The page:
Jan Kerscher is a young and ambitious musician and the founder of Ghost City Recordings, a recording studio in Bavaria. In our little interview he told us about his work and his view of creating music nowadays.
El Gore: There are probably not many young men nowadays who start a production company, can you tell us how you came up with the idea?
Jan Kerscher: To me – as probably for most of the artists I work with – music is the most personal and fragile thing I can imagine. Dealing with emotions in such a way is only possible in a private space that comforts and suits a creative team. Back when I started recording with bands, we were always hiding out in my parents’ basement or attic or somewhere. One of my recent hideouts was – as you might know – ‘The Fiction’ in Luxembourg, where we recorded most of the Dirty Crows album. Thus, the basic idea behind Ghost City Recordings was (and still is) to provide a permanent hideout right in the middle of nothing where any artist can stay for weeks in order to create. So there it is. We just needed that hideout. We had no other option than come up with a plan and build it.
EG: How much subjectivity (from the producer’s side) do you think ends up in an album or single?
JK: That depends on the individual producer, really. In my case – I think, I add a lot of my own personality to the records I make. When I work with artists, most of the time I focus on where the “sound” comes from rather than indulging in the technical side of recording it. Obviously to me, it’s more important for the musical expression than having a bad/wrong guitar part being recorded brilliantly.
But in the end there is always a level of ‘subjectivity’ with every producer. If you look at it from this side of the glass, not giving yourself too deeply into the recording process is also a very personal decision and can be an argument to work with a specific producer if the band or artist has a very distinct vision of their sound.
EG: You’re said to be very happy to try new and unconventional things while recording, can you give us examples and do you think that experiments are more important than ever before in music history?
JK: Weird methods are the best methods. It frees the artist’s mind from thinking too much about what exactly he’s doing and playfully distracts the whole crew from the sometimes intimidating studio situation. Very recently, I did a vocal recording session in the forest. I clearly remember the moment where I proposed the idea to the band. Everyone was smiling instantly – the sheer idea filled everyone with euphoria in just a second. In creative terms – this is the one perfect working condition. And when we finally got to track – between all those trees and birds chirping – it was golden. Everyone was feeling light and not at all overly focused – just letting it happen. The result is a bunch of wonderfully natural vocal takes – also we kept the birds in the background and separately miked up the distant ambient of the woods and everything. It added a really nice ambiance to the whole record!
I think a good set of unconventional methods help you to widen the scope of your artist. It gives them the space to unfold in any direction they want to go. It feels free yet earthed. Also, it keeps studio work thrilling and inspiring. I love it.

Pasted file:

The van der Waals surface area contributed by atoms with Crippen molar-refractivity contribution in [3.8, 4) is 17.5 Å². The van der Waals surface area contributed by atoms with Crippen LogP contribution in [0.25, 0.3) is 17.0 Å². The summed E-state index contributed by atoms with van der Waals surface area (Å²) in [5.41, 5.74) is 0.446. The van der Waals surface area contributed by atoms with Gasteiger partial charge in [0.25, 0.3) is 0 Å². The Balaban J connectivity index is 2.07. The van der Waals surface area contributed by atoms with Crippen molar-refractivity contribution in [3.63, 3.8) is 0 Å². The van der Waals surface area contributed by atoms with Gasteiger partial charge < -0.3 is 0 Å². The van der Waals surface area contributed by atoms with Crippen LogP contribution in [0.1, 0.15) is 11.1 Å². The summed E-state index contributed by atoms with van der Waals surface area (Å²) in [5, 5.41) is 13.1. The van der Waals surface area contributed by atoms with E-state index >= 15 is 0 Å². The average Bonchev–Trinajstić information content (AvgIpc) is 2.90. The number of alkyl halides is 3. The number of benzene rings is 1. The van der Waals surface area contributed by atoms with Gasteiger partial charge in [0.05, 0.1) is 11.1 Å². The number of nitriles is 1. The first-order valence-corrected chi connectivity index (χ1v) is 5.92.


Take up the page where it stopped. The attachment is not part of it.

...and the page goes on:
EG: In a portrait you say that you have no master plan considering neither recording nor your own life. Have you ever had the feeling that things won’t work out in the end, be it in a recording session or in life?
JK: Definitely so. It can be awfully hard at times – not knowing if you’ll bring your business through the next months. It makes me doubt about myself and confronts all of my projects with essential questions. But I consider that a significant part of being creative and self-determined and I have found my peace with it. Actually, it can be really healthy. It makes you rethink everything you do on a regular basis.
And even sometimes it would not work out at all. But failing means learning at the same time which is no bad thing at all.
Basically, life’s a matter of decisions. The “it won’t work out” feeling is just a reminder to go over your decisions again.
EG: Ghost City Recordings offers workshops this August, can you tell us what this project is all about?
JK: I am always motivated to educate future sound engineers / producers and share my experience and philosophy with them.
The upcoming workshops in August deal with the regrettably popular misconception that one can record in almost every space and a good mixing work would fix the quality of your recording. I want to teach young and ambitious recording engineers to get their technique right in a way that they can get a good signal out of everything, everywhere they happen to do a record.
Also I don’t want kids to send their mixes away to the big foreign names – thinking their music will be sounding like their big idols. That doesn’t make sense. They’re making money out of the kids and abuse their function as role models. It makes me sick seeing all those kids, spending tons of money into something that their alleged idols won’t put the adequate amount of love into. If you want it to sound like yourself – do it yourself. Or go find someone who is really trying to understand you. That’s much better.
Find out more about the Ghost City Recordings workshops: http://workshops.ghostcityrecordings.com
Pictures taken from the video made by Rocksofa.